Just two sugary drinks per week may raise type 2 diabetes risk
New research — appearing in the Journal of the Endocrine Society — examined 36 existing studies published in the past 10 years to look at the possible effects of sugary drinks on cardiometabolic health.
The World Health Organization (WHO) report that at least 19 million yearly deaths are from cardiometabolic disorders – an umbrella term for cardiovascular disease and conditions such as metabolic syndrome and type 2 diabetes.
In the United States, a study from 2012 reports that in that year, 702,308 people died from a cardiometabolic disorder, and dietary factors such as food and beverages seemed to raise the risk of cardiometabolic mortality.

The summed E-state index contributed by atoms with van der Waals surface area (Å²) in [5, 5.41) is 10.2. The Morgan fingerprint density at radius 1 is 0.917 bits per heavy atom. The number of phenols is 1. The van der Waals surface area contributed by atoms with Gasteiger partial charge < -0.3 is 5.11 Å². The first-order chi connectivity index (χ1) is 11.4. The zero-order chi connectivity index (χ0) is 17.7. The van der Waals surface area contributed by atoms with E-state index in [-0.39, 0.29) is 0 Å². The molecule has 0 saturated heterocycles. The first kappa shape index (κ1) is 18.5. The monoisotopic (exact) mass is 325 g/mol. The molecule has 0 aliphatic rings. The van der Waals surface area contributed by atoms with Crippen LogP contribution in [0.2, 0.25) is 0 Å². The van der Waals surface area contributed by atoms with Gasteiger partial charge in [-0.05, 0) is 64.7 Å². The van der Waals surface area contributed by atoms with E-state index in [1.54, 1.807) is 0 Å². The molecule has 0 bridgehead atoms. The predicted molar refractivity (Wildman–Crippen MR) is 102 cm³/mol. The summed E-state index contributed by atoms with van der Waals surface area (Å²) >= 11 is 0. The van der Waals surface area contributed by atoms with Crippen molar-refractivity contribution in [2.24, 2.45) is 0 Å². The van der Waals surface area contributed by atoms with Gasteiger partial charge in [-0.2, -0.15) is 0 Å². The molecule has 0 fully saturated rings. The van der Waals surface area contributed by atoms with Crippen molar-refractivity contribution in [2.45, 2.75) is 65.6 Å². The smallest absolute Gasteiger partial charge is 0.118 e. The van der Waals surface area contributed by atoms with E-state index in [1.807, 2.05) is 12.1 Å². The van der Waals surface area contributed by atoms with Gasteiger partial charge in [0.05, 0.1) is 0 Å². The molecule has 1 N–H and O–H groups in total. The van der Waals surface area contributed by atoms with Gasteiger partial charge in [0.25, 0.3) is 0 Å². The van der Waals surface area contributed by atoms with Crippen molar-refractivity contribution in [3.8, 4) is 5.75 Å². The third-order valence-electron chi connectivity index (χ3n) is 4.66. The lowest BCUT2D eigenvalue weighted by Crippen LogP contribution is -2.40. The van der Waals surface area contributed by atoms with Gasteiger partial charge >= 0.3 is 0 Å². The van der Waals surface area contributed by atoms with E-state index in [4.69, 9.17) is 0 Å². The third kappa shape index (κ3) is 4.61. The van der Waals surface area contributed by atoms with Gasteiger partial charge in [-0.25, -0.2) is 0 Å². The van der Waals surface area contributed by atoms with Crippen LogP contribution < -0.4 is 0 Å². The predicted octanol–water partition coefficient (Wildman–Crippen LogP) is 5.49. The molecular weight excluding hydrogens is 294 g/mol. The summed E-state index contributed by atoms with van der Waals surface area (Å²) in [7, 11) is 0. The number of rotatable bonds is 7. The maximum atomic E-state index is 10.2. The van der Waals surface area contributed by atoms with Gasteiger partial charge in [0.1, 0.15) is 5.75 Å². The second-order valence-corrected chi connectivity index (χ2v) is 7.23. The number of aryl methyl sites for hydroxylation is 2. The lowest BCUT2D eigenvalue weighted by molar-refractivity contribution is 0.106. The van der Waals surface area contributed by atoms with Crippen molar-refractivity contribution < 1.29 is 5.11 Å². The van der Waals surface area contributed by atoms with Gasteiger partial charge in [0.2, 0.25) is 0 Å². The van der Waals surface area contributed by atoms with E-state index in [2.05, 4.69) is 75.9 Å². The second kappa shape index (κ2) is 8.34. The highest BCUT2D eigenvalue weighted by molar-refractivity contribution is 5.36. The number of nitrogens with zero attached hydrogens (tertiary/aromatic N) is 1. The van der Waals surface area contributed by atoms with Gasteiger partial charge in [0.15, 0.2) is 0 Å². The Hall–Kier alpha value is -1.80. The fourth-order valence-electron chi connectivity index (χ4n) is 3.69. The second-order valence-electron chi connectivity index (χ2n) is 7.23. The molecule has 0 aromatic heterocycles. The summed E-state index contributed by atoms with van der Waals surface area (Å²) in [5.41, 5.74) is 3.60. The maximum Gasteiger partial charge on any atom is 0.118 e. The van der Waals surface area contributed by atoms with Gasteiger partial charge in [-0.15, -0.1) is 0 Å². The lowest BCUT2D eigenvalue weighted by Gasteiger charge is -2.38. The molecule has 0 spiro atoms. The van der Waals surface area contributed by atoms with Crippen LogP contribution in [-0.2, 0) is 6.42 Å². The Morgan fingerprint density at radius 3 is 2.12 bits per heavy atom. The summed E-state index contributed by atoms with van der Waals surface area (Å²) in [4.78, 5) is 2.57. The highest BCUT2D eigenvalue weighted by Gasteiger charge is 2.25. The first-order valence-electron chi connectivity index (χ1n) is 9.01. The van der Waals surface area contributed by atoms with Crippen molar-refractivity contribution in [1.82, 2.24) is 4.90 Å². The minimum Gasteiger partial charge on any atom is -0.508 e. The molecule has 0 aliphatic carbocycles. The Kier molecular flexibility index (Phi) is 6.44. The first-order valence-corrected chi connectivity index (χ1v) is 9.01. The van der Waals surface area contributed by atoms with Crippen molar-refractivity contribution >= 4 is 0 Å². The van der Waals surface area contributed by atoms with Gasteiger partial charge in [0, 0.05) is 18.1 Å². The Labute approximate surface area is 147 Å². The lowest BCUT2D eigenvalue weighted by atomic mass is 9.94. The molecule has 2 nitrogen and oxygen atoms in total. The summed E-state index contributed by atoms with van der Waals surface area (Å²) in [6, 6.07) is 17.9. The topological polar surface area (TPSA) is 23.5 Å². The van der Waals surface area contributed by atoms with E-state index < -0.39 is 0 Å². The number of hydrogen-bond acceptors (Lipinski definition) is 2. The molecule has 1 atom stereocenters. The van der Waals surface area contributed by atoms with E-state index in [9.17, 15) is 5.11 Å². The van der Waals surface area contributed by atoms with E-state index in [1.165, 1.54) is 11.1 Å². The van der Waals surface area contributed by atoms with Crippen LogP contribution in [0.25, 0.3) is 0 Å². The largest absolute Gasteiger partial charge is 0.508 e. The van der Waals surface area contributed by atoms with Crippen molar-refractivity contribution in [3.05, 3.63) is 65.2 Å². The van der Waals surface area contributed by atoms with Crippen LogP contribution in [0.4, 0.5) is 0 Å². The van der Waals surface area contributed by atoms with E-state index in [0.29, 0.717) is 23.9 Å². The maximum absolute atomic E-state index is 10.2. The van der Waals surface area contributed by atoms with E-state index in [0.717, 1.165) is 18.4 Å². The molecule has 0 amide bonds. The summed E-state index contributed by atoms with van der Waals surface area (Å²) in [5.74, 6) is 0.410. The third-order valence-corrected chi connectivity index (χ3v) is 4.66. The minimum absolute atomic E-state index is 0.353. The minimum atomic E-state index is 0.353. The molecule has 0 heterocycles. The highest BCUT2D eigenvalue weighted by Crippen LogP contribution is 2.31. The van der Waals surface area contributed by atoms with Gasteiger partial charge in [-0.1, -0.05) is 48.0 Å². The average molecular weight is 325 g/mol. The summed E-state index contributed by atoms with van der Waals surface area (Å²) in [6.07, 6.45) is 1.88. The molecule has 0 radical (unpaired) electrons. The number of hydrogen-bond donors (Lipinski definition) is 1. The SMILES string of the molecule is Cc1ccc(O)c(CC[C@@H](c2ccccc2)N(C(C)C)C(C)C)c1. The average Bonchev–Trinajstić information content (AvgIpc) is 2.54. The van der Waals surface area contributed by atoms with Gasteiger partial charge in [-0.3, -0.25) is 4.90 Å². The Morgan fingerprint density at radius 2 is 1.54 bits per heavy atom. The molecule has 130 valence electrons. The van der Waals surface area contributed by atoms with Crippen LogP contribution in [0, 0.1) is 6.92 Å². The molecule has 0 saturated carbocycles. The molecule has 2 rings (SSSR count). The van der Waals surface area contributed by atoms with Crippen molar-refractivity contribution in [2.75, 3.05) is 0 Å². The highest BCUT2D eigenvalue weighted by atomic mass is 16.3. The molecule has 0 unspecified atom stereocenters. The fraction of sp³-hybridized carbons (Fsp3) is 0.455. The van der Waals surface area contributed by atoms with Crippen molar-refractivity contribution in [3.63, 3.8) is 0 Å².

Another recent study suggested that two soda drinks every day makes consumers 2.4 times more likely to develop diabetes, regardless of whether these beverages contain sugar or not.
However, as the authors of the new research explain, the results of such studies have been deemed "controversial."
So, in the new review, the researchers — led by M. Faadiel Essop, Ph.D., of Stellenbosch University in Stellenbosch, South Africa — decided to investigate overall trends in the findings of 36 studies, spanning over a decade.
The harms of sugary drinks
Essop and colleagues included clinical trials, both controlled and randomized, as well as observational studies in their analysis.
The studies were from the last decade, ending as recently as September 2017, and predominantly examined participants who consumed over five sugar-sweetened beverages (SSBs) a week – or the equivalent of less than one such drink a day.
Although some of these Continue reading